You are in the postmenopausal phase of your life after actual menopause has taken place (when you have not menstruated for a period of 12 months). The most commonly reported sleep disorders in menopausal women are: sleep apnea, insomnia, snoring, narcolepsy and restless leg syndrome.
More than half of women can expect to struggle with sleep problems during their menopausal transition. Hot flushes and night sweats are related to the decline and loss of the female hormones, estrogen and progesterone that occurs during menopause and can make sleeping very difficult for some women. Lack of sleep can also contribute to coronary artery disease, irregular heartbeats, stroke, diabetes, obesity, hypertension and depression.
A major issue with sleep apnea is weight gain particularly around the mid section and the inability to lose weight – it can turn into a vicious circle – if you are fatigued you have no energy for exercise which leads to further fatigue, further weight gain and worsening sleep apnea.
Being overweight can predispose a person to sleep apnea. Some studies have shown that large, thick necks can also aggravate the problem.
Signs and symptoms of sleep problems in menopausal women should not be, in the first instance, attributed to menopause if underlying sleep disorders have not been ruled out.
What is Sleep Apnea Disorder?
Sleep Apnea is disrupted sleep by an irregular breathing pattern. Essentially sleep apnea is a structural problem; in some cases the tissues of the lower throat and necks are pulled by gravity whilst you are lying flat. As the tissues are pulled down the airway becomes smaller.
Apnea literally means “no breath”. Episodes of sleep apnea are brief moments when a sleeper stops breathing, leading to there being insufficient oxygen which then forces the sleeper to awaken. This can very often happen several times an hour, leaving the sleeper with constant daytime grogginess.
The brain reacts to the lack of oxygen and you wake up long enough to restore normal breathing. The “in and out” sleep pattern puts pressure on the nervous system and organs such as the brain and heart do not fully repair and rejuvenate. Arms and legs can also be affected if they are not getting the oxygen they need.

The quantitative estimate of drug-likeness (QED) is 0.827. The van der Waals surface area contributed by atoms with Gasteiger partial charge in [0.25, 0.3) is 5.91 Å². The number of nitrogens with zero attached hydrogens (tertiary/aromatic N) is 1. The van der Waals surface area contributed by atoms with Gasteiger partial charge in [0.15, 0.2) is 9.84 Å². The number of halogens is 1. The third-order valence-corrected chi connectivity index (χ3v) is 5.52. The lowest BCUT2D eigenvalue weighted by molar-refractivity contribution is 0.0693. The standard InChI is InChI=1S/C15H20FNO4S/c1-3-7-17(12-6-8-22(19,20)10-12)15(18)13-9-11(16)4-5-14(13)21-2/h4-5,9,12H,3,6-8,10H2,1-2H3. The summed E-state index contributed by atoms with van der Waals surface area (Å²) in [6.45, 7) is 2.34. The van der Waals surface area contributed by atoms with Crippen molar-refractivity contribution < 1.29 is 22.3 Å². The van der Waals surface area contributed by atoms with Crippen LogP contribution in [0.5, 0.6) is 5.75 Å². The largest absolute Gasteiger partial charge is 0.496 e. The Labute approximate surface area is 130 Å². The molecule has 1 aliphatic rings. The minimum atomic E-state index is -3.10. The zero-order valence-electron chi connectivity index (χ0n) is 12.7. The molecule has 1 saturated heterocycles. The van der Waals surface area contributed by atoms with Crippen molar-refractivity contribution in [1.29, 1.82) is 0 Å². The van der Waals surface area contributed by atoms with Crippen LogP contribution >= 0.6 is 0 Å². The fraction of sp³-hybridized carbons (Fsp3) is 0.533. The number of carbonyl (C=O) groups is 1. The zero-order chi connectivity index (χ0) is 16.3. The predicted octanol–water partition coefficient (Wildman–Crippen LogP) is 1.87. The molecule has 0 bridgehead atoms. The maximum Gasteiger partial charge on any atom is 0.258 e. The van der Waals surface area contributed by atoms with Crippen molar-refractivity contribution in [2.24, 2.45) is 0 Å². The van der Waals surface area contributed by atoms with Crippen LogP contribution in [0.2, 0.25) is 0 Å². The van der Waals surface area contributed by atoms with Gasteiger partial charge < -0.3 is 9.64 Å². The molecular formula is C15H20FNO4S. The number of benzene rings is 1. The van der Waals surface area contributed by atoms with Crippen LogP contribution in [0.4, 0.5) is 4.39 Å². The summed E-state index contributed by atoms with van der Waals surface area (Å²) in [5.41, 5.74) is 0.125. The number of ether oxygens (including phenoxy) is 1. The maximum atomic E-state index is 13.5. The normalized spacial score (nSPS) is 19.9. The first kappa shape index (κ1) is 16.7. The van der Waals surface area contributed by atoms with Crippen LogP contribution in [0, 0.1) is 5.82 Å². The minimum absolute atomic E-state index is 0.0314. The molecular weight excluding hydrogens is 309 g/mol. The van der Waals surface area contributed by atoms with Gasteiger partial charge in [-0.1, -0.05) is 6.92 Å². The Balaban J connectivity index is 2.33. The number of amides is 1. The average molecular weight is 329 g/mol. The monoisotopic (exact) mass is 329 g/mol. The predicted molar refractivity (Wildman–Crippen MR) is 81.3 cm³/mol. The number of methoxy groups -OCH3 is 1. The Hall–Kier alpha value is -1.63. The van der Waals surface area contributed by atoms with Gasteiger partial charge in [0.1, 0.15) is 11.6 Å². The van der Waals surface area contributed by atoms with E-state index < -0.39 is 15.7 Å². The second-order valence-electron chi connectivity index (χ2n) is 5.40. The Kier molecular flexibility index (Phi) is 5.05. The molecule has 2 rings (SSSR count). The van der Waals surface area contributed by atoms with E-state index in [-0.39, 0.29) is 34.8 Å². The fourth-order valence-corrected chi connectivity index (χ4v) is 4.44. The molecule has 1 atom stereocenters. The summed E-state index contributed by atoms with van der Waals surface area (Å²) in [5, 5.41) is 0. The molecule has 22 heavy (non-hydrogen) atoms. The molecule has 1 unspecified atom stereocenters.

In some cases women are often incorrectly diagnosed by one of the following conditions rather than sleep apnea disorder:
• Cardiac or pulmonary illness
• Menopausal changes
Symptoms of Sleep Apnea Disorder
• Loud snoring
• Witnessed breathing pause at night
• Excessive sleepiness during the day
Other Symptoms of Sleep Apnea Disorder
• Morning headaches
• Mood disturbances
• Other symptoms that suggest menopause such as forgetfulness and loss of libido
• Waking up with a sore or dry throat
• Sometimes waking up with a choking or grasping sensation
• Recurrent wakings or insomnia
• Sleepiness whilst driving
Women with suspected sleep apnea should undergo an overnight diagnostic sleep study which will detect the number of apneic episodes. If it is found that you have sleep apnea the condition will be treated most usually with a CPAP (continuous positive airway pressure) device. The CPAP device blows air at a prescribed pressure which is determined following your sleep study.
Although the CPAP is believed to be the most effective treatment for sleep apnea, there are other treatments such as positional therapy i.e. sleeping in a reclining chair or propped up on pillows, oral dental appliance and in some cases surgery.
American Review of Respiratory Diseases, 1992, Vol. 145, “Are postmenopausal women at increased risk of sleep disordered breathing?”
Connolly, TA (2007) Sleep-Related breathing disorder and heart diseases-central sleep apnea. Sleep Medicine Clin, 2(1); 107-117
Snoring and Sleep Apnoea in Women. Retrieved 2 June 2014. Retrieved from http://www.britishsnoring.co.uk/snoring_&_sleep_apnoea/women.php
The menopausal transition as a risk factor for sleep apnea in women. Retrieved on 16 September 2015. Retrieved from http://www.menopause.org.au/health-professionals/gp-hp-resources/165-the-menopausal-transition-as-a-risk-factor-for-sleep-apnea-in-women